war crimes in Ukraine

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Journalists & rights activists warn against continuing "real tradition of impunity" a year after Pavel Sheremet’s murder

Halya Coynash
It is exactly one year since Pavel Sheremet, the renowned Belarusian journalist and former prisoner of conscience was killed by a car bomb in Kyiv. Friends and fellow journalists are holding a gathering to mark a Year without Pavel at the time he was killed a year ago, after which they will march to the President’s Administration, the SBU and others to demand a more effective investigation.

It is exactly one year since Pavel Sheremet, the renowned Belarusian journalist and former prisoner of conscience was killed in Kyiv by a car bomb. Friends and fellow journalists are holding a gathering to mark a Year without Pavel at 8.00 on July 20, 2016.  From the place where he died, they will walk in procession to the SBU [Security Service], President’s Administration and Interior Ministry, where they will be demanding a more effective investigation.

Pavel Sheremet was killed almost exactly two years after leaving Russian ORT in protest at the virulent warmongering propaganda against Ukraine.  He had been living since then in Kyiv with his partner, Olena Prytula, the former Chief Editor and a co-founder, together with slain journalist Georgy Gongadze, of Ukrainska Pravda. 

There is video footage showing two people – a man and a woman planting the explosive device under the car during the night.  Since the car belonged to Prytula, it remains possible that those who organized the killing either planned to kill her, or did not care which of the two prominent journalists they killed.  Prytula was placed under police protection after the killing.

An appeal signed by many prominent media figures and human rights activists was posted on the eve of the anniversary on Ukrainska Pravda.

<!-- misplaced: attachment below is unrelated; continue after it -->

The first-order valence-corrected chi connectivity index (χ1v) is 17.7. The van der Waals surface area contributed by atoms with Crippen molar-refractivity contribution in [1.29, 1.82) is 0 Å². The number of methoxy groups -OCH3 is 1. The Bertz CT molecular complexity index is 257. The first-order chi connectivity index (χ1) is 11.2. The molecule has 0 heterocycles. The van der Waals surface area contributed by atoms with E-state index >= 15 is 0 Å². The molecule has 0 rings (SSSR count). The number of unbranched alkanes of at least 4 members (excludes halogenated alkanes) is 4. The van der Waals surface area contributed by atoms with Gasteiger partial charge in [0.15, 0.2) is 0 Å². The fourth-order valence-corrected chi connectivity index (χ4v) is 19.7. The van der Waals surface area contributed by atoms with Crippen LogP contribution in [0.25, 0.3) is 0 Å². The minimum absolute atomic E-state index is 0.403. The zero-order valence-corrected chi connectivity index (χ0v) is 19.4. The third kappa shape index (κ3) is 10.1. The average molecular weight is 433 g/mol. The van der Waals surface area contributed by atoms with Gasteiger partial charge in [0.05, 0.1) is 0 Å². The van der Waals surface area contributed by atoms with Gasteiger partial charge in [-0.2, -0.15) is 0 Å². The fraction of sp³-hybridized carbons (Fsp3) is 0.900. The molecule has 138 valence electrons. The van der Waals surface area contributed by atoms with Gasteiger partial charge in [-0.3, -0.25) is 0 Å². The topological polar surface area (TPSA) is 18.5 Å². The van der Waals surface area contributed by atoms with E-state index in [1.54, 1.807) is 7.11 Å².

The authors remind President Petro Poroshenko that a year ago he named the solving of this crime a “matter of honour” for the country. A special investigative team was formed, and the responsibility for following the investigation placed with the Prosecutor General’s Office, with the SBU to work with the investigators.

Despite all of this, the authors point to the ineffectiveness of the investigation and recall the investigation which exposed major omissions in the work of the authorities.  This included not questioning important witnesses whom video footage had shown were in the area when the bomb was being planted.  Most damningly, crucial CCTV footage showing the two people suspected of planting the bomb had either not been found, or not taken into consideration.

It was only after the film was broadcast in May this year that the former SBU official, whom they believe may have been following Sheremet that night, was questioned.

The authors believe that all of this fails to meet the criteria for an effective investigation, which should work swiftly and thoroughly, be independent, objective and accountable to interested parties. This undermines public trust.

They note that Ukraine has a long tradition of impunity in cases involving attacks and killings of journalists, and warn that without radical changes to the organization of this investigation, that Pavel Sheremet’s murder could become the next in a long list of such crimes where the perpetrators were not brought to justice.

They call on the President, Interior Minister, the Prosecutor General and head of the SBU to:

Organize an investigative group within the Department of Special Investigations, enlisting highly qualified investigators from the EU, UK and USA.

Hold regular public briefings, reporting on the progress of the investigation.

They ask the EU, UK and USA to provide assistance and support the inclusion of an international element into the investigation. They believe that this murder is a true test of the Ukrainian authorities’ ability to investigate attacks on freedom of the media.

In separate comments to PEN International, Mykola Riabchuk, the head of PEN Ukraine, expressed wariness of attempts seen in some statements from abroad to suggest some kind of sinister sabotage, or worse, from the Ukrainian government.  While he shares the frustration at the lack of progress, he believes “it says more about the high professionalism of the Russian agents and low professionalism of Ukrainian investigators.”

He also insists that we should not ignore the murder, under similar circumstances of two top Ukrainian intelligence officers, and the killing of former Russian MP  Denis Voronenkov who had begun providing Ukraine with vital and highly incriminating testimony about Russia’s role in the invasion of Crimea and more. 

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